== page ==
Two months ago, I announced Forrester’s revenue growth framework. We reviewed academic research, evaluated practitioner models, spoke with CMOs, and studied best practices among companies to distill a framework to help our clients develop a structured approach to growing revenue. I’ve applied this lens to Apple’s latest earnings release to analyze the company’s growth strategy.

Apple’s third-quarter earnings describe a mixed growth story.

Apple’s third-quarter earnings and tepid growth rates for its devices (iPhone revenue went down 2% year over year [YoY], although some of the damage was inflicted by adverse foreign exchange) caused a slump in its stock price after months of ascendancy. The climate in which the world’s largest company operates is one that many technology companies are struggling with. Macroeconomic headwinds persist as talk of recession is fading but not entirely gone, and Apple’s largest category (smartphones) is softening in developed markets where the company has a significant market share. 

How can a large, established company like Apple that’s deeply invested in mature low-growth markets find new revenue growth? Here are three ways:

    1. The services business is Apple’s crowning glory. It may not be as big as the iPhone market, but it’s much bigger than any other device’s revenue. And at 8% YoY, it’s the fastest-growing category (when your fastest-growing category is your second-largest revenue bucket, that’s something to cheer about!).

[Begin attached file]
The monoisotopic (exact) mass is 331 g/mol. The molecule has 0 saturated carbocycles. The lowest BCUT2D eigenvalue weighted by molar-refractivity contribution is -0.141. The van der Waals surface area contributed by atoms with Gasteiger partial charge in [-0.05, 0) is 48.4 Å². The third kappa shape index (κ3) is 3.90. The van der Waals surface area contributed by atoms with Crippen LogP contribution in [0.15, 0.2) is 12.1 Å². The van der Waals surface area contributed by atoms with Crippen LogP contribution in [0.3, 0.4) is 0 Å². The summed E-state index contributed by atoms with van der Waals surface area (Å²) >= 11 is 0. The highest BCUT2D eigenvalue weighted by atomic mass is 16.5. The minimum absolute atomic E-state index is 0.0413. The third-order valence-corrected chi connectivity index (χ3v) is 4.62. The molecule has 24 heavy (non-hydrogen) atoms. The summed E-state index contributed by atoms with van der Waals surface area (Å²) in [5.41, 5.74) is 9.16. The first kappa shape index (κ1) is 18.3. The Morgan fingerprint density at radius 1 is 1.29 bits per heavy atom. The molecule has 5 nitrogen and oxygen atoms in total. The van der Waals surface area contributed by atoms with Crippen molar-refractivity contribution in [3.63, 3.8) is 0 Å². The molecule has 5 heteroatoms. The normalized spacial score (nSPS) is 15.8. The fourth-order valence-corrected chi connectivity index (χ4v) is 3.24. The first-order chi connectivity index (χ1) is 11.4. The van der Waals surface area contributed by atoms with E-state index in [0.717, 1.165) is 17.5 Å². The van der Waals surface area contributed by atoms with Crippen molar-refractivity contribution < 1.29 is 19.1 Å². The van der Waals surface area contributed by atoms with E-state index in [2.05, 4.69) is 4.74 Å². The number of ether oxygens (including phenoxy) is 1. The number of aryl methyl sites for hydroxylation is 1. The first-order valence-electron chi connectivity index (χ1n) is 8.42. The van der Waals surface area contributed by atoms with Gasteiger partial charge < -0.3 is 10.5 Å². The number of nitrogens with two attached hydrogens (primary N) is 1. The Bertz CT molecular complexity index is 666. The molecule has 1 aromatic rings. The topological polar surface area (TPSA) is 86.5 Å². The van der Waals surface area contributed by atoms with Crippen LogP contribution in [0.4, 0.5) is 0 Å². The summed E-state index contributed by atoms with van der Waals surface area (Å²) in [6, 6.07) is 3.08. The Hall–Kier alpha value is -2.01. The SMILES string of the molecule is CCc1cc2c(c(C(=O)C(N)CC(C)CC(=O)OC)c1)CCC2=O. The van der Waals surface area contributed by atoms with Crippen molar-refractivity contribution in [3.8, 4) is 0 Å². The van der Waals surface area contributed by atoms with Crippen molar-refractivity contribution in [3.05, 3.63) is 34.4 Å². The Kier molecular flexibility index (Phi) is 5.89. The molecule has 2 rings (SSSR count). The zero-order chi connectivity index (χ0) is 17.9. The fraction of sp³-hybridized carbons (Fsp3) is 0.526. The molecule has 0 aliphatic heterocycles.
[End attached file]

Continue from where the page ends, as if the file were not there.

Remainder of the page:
2. But wait, the best is yet to come. Services are much more profitable than products, and this favorable mix shift toward services has gone a long way in driving the third quarter’s overall margin improvement.
    3. If you thought that was it, there’s even more goodness — this short-term revenue growth indicates that Apple’s customer base is more engaged with the brand, more willing to connect to its ecosystem, and more likely to pay for incremental services. All of that sets the company up to capture significant long-term value.

These trends also hold good for the extended nine-month YoY comparison (as reported in the 10-Q):

How else does a brand deeply penetrated in a mature market find growth? It finds other growing markets where it’s not well represented. Unsurprisingly, emerging markets remain the brightest spot in Apple’s world.

  • China turned around a 3% decline last year into an 8% growth and even boasted record wearables sales for the June quarter, indicating greater engagement with Apple’s device portfolios beyond the iPhone.
  • India set a June quarter revenue record, and the two brand-new Apple stores in Delhi and Mumbai have been “beating expectations.” Apple’s share in India is modest, to put it generously, and the country remains a “huge opportunity.” In the future, as goes China and India, so will Apple.

Apple’s incredible ability to consistently find ways for what Tim Cook describes as “enriching people’s lives” has made it the world’s first trillion-dollar company. But it’s not ready to rest on its laurels. It has a strong record of thoughtful and deliberate innovation that’s not about being first to market but about making mass markets.

Forrester’s growth strategy framework can be found in this report: Unlock Your Revenue Growth Potential.

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